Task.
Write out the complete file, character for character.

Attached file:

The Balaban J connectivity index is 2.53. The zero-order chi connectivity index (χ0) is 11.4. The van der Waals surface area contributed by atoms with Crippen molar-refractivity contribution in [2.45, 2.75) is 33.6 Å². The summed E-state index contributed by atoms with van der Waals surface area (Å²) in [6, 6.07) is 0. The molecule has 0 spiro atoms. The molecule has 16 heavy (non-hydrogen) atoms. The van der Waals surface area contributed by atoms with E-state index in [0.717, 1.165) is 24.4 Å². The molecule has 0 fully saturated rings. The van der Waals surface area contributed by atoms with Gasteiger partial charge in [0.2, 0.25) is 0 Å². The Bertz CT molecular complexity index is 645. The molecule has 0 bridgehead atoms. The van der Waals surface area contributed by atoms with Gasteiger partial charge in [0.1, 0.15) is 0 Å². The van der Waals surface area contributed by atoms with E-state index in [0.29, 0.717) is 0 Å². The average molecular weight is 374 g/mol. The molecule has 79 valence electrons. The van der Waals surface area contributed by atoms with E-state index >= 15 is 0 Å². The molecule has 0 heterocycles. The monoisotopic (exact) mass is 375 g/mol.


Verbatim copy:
The Balaban J connectivity index is 2.53. The zero-order chi connectivity index (χ0) is 11.4. The van der Waals surface area contributed by atoms with Crippen molar-refractivity contribution in [2.45, 2.75) is 33.6 Å². The summed E-state index contributed by atoms with van der Waals surface area (Å²) in [6, 6.07) is 0. The molecule has 0 spiro atoms. The molecule has 16 heavy (non-hydrogen) atoms. The van der Waals surface area contributed by atoms with E-state index in [0.717, 1.165) is 24.4 Å². The molecule has 0 fully saturated rings. The van der Waals surface area contributed by atoms with Gasteiger partial charge in [0.2, 0.25) is 0 Å². The Bertz CT molecular complexity index is 645. The molecule has 0 bridgehead atoms. The van der Waals surface area contributed by atoms with Gasteiger partial charge in [0.1, 0.15) is 0 Å². The van der Waals surface area contributed by atoms with E-state index in [0.29, 0.717) is 0 Å². The average molecular weight is 374 g/mol. The molecule has 79 valence electrons. The van der Waals surface area contributed by atoms with E-state index >= 15 is 0 Å². The molecule has 0 heterocycles. The monoisotopic (exact) mass is 375 g/mol.